To show how a right to the future is emerging, I track conflicts between activists and human capital–minded technocrats around student debt and higher education costs in the United States and Chile, a country with similar student loan patterns to the United States. Chilean students, like their U.S. counterparts, pay high fees and take on significant debt to attend college; in fact, according to data from the Organization for Economic Cooperation and Development, education in these two countries requires more of students financially than anywhere else in the world (Santiago Times 2017).

Activists in both countries have agitated for an end to student debt and for free tuition. In Chile, higher education activism has been especially widespread, vibrant, and sustained—but in America, too, the struggle has created opportunities for challenging the recent history of higher education, for developing new ideas about politics, and for articulating fresh approaches to debt.


In the wake of the 2008 crash, a fight for a different future began with a contest over the meaning of the past. In August 2011, Chilean students began protesting the effects of their country’s costly higher education system in ways that follow the crisis script as theorized by Roitman. These students asserted that the social and political repression of the dictator Augusto Pinochet’s government was continuing, long after his formal rule had ended, with the unfair economic burden that students were bearing. Pinochet famously brought in neoliberal economists from the University of Chicago to remake Chile and upheld the economic transformations he wrought with violence. In the realm of higher education, Pinochet installed an expensive, privatized system that required students and families to pay while suppressing any dissent. Saddled with debt, students and families had to work to service their educational loans, a burden that tied them tightly to the demands and desires of employers and the marketplace, fulfilling the requirements of Pinochet’s neoliberal agenda.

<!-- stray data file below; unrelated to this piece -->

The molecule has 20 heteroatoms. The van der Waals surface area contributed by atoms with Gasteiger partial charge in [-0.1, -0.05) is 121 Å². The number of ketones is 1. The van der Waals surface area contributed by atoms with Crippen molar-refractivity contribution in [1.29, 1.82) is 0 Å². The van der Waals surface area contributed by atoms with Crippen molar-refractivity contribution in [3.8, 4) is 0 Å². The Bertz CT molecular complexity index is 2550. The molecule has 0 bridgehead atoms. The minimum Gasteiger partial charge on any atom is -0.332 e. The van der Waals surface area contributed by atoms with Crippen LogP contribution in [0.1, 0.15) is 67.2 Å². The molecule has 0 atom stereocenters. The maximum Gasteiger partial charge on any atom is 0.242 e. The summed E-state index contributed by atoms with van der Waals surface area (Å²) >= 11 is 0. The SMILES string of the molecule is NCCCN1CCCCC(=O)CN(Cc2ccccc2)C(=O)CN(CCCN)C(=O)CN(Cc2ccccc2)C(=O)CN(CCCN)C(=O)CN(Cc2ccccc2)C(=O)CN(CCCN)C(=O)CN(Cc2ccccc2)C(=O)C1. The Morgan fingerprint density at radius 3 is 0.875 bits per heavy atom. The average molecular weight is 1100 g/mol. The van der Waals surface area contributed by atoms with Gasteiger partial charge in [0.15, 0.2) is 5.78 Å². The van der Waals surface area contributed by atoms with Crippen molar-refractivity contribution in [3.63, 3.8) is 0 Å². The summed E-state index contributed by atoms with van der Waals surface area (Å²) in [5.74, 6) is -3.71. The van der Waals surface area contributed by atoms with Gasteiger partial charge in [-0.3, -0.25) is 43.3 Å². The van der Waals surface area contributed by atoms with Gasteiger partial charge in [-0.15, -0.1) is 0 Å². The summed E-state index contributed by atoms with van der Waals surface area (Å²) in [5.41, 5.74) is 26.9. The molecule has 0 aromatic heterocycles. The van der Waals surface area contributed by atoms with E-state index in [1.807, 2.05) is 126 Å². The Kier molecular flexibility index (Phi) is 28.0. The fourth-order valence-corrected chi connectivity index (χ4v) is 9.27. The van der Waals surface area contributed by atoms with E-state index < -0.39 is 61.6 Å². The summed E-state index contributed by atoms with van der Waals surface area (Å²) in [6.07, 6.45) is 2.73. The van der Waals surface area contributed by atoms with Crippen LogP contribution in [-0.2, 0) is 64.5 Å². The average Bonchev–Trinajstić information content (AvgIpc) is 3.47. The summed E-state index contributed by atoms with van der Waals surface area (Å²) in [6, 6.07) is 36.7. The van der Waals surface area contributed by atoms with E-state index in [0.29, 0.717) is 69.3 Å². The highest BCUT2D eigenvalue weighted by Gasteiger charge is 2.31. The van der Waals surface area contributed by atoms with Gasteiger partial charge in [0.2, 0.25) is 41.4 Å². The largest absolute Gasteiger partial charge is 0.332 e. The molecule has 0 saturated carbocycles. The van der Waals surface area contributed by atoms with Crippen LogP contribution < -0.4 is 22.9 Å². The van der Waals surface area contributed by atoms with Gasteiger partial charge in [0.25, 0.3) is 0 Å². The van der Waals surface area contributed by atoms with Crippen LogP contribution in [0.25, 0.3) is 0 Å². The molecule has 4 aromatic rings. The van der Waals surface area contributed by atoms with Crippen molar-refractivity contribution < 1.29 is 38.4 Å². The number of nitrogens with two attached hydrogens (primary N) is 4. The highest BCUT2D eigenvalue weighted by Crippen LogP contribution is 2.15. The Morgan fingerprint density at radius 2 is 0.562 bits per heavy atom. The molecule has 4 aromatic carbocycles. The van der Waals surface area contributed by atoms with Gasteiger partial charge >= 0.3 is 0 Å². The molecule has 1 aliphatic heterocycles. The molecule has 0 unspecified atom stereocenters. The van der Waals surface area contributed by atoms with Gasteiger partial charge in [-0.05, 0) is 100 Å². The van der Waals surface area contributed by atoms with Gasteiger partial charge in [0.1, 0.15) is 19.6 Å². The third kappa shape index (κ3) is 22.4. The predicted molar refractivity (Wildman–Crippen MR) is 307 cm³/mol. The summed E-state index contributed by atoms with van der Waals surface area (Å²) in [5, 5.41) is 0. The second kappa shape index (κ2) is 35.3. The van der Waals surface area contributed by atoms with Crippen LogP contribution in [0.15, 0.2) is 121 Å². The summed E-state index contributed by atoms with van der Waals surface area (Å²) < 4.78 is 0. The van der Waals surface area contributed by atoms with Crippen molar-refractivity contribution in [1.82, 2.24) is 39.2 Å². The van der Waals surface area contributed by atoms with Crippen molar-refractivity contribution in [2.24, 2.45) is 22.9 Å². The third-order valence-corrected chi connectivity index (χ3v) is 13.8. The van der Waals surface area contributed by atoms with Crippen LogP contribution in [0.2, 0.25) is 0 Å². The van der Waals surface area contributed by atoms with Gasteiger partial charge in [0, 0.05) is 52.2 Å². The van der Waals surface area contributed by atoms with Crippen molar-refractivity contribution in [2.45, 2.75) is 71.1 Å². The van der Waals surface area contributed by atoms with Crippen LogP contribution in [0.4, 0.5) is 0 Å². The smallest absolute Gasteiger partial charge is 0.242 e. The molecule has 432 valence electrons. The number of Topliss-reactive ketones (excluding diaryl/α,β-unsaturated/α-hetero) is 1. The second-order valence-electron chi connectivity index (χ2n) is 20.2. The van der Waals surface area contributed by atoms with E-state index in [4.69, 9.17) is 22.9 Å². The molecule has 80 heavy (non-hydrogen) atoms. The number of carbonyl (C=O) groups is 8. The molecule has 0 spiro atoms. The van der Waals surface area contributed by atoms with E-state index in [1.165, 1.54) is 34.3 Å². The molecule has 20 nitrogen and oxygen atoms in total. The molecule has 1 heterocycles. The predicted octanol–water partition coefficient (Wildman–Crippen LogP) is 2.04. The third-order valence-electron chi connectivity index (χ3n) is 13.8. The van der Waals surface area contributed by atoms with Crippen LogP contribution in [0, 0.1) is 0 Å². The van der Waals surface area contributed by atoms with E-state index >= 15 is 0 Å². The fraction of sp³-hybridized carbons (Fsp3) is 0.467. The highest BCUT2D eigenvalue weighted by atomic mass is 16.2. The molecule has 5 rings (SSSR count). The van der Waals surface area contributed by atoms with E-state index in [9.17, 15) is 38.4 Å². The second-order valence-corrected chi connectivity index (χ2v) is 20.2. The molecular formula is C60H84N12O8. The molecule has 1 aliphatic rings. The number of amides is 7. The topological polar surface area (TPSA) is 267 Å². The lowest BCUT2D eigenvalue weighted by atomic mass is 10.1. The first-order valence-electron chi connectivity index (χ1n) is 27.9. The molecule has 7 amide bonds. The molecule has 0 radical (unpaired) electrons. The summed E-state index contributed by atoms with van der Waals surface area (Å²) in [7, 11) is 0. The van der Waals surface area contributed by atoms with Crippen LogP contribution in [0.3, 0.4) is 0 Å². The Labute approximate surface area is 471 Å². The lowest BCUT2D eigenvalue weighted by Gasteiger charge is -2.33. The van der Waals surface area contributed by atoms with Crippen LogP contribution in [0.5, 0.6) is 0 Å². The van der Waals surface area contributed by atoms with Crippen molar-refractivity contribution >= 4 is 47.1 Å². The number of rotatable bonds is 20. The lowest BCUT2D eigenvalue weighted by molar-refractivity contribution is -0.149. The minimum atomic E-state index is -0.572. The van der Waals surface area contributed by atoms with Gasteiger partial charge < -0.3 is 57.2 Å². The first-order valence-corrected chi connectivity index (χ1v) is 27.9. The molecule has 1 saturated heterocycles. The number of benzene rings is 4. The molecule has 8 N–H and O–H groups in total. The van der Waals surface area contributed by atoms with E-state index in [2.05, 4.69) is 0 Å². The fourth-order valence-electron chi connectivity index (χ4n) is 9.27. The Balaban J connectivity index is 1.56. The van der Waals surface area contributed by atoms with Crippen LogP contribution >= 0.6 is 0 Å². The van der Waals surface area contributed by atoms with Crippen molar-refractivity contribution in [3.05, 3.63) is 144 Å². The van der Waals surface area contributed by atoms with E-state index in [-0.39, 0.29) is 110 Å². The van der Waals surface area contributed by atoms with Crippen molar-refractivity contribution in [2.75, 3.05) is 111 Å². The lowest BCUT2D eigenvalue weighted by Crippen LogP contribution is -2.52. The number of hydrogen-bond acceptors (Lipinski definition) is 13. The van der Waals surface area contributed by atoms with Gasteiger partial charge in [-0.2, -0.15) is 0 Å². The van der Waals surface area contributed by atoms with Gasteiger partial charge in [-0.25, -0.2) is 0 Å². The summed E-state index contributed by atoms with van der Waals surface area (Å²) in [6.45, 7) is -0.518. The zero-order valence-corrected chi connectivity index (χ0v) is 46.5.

In 2011, activists articulated a historical break, declaring their student debt loads to be unsustainable. Then they narrated history anew: their debt burden was not, they insisted, a personal investment in their labor market potential or their personal responsibility. Instead, it represented the Chilean government’s moral abdication. They called for “free, quality higher education.” To publicize their agenda, protesters held mass kiss-ins, dressed up as superheroes, reenacted Michael Jackson’s “Thriller” dance, and ran in circles around the president’s palace. They seized a television station and insisted that the broadcasters publicize their demands. Following the station takeover and the burning of a Santiago department store, police cracked down on the protesters, 874 of whom were arrested (Franklin 2011).

Activists argued that this police belligerence further exposed the enduring injustices of Chilean history. Their chants affirmed their goals: “It will fall, it will fall! The education of Pinochet, now it will fall” (McSherry and Mejía 2011). The demonstrations and police aggression continue today. When students across Chile took to the streets in 2017, the Santiago police blasted them with water cannons (teleSUR 2017). Still, the protesters persist in demanding a historic break from Pinochet’s neoliberal era.

In addition to street demonstrations, the activists have also performed jubilee, or the mass cancellation of debts, giving politicians and universities an object lesson in casting history aside. The Chilean artist Francisco Tapia, known as Papas Fritas (or “French Fries”), burned paper records of student debt worth $500 million from a private Chilean university (Democracy Now! 2014). Meanwhile, U.S. activists were also targeting loan balances. The U.S.-based Strike Debt! bought out and canceled almost $4 million in loans from students who attended the fraudulent, for-profit Everest College, which had deceived students about the workplace value of their near-worthless degrees (Kamenetz 2014).1 Destroying papers and canceling loans, as Strike Debt! did, provides relief only for a small number of students, yet debt jubilee is fueled by a larger redemption fantasy of eliminating the need for debt entirely. Even in their biblical form, though, jubilees are periodic, not transformative. They bring only temporary relief to worldly injustice. Although these jubilee performances have brought significant publicity to activist causes, they paradoxically reaffirm the valid nature of debt arrangements.